The Why? (first draft)

I can't help but think that even though I've been raised a good (Roman) Catholic girl, spent a life attending mass regularly, and attempt on a near daily basis to live the life of a Christian I've somewhere gone astray. Have we all just answered the question by convention that a Christian is one who participates in a Church and lives charitably? Is that the standard? Does it seem good enough to be in and out of practicing Christianity, to say that I'm a follower of Christ and yet exhibit few or little signs in the passing days that I am what I say? The words that expose me as Christian are very simply just words. I fear no one would mark me as the kind of person I expect and desire to be were they to be asked of my reputation. I should add, too, that I am by no means a poor Christian. The work to follow the commandments and practice moral virtues is not what I here bring into question. My 'inner' spiritual self (an explanation that will be elaborated on next and is representing in the introduction of the Philokalia) is the true concern; my devotion. Of all the hours in the day I participate very little in reminding myself of God's presence and meaning. And though I may practice in obvious action what seems to be fine behavior, my contributions and sacrifice for my spiritual well-being, which has the utmost value, has fallen short. In the end, and as always, I believe that Christianity is the answer. My belief and spirit ought match in fervor. I'm looking to bridge that gap. Here I will take a genuine step. My first mindful effort towards a union with God from each present moment, where I reach out my hand to God and prove that it is my wish to return to Him (Jeremiah 24:7). Enter Philokalia.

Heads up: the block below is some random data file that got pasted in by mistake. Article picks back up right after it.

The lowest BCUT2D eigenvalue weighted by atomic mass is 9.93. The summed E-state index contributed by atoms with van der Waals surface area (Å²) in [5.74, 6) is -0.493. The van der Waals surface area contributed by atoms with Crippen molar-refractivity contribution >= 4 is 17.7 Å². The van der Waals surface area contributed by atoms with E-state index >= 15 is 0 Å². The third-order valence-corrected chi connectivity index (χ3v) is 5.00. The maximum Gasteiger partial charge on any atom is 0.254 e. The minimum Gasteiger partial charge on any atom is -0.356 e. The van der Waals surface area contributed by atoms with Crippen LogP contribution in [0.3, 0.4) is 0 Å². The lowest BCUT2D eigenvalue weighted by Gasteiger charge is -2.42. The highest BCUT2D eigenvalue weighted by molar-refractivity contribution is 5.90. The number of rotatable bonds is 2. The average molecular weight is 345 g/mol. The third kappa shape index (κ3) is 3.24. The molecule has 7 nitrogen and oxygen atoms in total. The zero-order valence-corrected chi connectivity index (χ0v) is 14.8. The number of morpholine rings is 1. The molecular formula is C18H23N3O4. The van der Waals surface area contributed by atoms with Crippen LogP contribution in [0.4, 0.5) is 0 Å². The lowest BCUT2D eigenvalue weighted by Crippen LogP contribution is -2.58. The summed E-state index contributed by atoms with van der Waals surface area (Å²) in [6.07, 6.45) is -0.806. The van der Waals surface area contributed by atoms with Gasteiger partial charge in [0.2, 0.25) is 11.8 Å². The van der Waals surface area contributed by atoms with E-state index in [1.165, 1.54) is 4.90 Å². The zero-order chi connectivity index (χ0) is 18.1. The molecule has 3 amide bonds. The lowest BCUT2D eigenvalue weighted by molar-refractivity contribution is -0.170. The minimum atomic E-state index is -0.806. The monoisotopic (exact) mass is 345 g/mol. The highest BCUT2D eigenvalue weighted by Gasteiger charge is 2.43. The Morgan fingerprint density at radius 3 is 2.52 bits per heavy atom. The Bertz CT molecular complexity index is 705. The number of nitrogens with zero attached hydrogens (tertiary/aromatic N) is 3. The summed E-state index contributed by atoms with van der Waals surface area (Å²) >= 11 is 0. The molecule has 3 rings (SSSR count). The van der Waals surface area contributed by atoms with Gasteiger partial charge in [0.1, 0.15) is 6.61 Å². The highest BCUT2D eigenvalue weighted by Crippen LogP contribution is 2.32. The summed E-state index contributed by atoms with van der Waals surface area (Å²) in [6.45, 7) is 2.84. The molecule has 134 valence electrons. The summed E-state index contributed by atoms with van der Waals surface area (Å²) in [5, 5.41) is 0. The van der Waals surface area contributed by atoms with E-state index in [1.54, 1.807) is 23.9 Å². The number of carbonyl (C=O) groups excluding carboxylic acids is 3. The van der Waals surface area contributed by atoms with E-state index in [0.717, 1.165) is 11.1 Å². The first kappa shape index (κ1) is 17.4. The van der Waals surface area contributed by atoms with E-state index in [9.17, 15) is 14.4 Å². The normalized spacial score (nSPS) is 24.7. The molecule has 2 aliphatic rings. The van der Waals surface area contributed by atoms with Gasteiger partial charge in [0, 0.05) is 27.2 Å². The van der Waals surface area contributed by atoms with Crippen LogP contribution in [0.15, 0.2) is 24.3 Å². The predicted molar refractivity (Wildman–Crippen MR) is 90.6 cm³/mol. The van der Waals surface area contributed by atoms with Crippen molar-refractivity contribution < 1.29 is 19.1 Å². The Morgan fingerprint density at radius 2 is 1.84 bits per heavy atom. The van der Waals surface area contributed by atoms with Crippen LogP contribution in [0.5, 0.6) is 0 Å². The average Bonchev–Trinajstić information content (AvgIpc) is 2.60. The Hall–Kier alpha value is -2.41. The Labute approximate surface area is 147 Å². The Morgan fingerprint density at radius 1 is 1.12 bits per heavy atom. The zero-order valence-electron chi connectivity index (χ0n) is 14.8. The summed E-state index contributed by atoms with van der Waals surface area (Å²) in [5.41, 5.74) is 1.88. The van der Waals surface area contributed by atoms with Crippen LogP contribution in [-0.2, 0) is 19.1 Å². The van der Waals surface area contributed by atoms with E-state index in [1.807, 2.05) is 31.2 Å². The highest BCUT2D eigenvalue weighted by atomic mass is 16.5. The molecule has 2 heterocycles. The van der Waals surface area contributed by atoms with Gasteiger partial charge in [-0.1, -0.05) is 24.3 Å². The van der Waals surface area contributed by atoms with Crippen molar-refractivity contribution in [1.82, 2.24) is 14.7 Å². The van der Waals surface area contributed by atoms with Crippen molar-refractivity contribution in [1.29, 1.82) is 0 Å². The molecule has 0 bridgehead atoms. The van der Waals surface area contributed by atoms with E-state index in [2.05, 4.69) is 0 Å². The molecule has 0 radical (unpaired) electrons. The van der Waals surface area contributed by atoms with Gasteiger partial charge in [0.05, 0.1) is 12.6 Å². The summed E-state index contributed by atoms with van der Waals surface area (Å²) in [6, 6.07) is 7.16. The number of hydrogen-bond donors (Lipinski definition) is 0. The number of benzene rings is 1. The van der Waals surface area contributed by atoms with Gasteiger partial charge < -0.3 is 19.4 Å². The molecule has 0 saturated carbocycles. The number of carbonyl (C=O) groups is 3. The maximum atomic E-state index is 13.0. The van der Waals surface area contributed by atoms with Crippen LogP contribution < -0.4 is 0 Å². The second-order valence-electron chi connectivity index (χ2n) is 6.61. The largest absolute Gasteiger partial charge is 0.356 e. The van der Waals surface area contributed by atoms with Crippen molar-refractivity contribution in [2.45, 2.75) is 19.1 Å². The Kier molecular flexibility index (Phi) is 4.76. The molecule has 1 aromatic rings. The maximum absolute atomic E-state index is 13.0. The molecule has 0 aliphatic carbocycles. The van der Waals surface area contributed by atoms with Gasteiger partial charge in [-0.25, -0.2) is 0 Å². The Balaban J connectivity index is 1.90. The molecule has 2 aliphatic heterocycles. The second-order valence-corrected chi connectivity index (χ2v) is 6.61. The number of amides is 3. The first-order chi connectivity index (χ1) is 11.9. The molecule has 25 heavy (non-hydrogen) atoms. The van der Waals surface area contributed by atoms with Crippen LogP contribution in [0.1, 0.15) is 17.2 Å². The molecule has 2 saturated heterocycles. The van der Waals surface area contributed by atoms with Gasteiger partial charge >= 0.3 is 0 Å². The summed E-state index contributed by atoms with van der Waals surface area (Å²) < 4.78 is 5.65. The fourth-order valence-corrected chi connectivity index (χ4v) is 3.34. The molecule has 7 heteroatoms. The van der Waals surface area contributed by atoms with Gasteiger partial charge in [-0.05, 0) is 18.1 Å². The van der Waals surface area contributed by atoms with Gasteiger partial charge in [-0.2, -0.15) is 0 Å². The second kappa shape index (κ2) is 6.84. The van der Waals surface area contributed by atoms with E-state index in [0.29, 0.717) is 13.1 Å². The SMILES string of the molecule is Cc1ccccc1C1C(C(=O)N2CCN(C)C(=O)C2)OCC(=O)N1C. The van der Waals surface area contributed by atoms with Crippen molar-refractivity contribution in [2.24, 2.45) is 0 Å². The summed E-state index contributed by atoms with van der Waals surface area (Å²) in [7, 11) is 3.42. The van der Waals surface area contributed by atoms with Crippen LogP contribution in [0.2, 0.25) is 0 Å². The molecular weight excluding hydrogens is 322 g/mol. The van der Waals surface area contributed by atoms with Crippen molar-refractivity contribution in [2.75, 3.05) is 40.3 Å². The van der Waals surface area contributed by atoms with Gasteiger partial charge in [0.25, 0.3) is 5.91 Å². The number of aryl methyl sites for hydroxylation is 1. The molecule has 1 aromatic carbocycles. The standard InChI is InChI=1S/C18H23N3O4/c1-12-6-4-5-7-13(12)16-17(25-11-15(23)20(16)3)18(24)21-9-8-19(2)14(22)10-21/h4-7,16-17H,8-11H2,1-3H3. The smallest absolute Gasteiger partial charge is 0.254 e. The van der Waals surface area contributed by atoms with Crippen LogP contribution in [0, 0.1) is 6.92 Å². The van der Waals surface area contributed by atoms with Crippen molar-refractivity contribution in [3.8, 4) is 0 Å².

I wanted something pure, something raw, something old. I wanted something I knew would be true as I read it. Nothing by someone who had too much to say that really ended up being more about them and less about what they wrote. I wanted what would immediately resonate and continue to live in me like throbbing embers of a fire. I was standing there in the Christianity section with flint and dry grass holed in my heart waiting for a text to strike the stone. I stared along the bindings of books, up and down shelves for rows and rows. A truly boring looking book caught my eye. The plain cover was promising; one muted color and black lettering. It wasn't trying to sell itself. This book needed no persuasion if you ask me. You are either drawn to it and what's inside, or it's not for you. I shut it nearly just as quick as I opened it. I only needed a glimpse of the page to notice how the words were joined with such ease and flawlessness, and yet revealed (so immediately) such profound simplistic truths. Sparks flew. None lit just yet but I hadn't given it a chance. This thing deserved my full, undivided attention. 

 

Thus, The Philokalia Project. I've read my fair share of books on contemplative prayer and Christianity, and Orthodoxy; Thomas Merton, Thomas a Kempis, Kallistos Ware, Chesterton, C.S. Lewis, etc. I've devoted a relatively small amount of time to its practice and an even smaller amount of time to thinking about what it means to be a Christian...until now.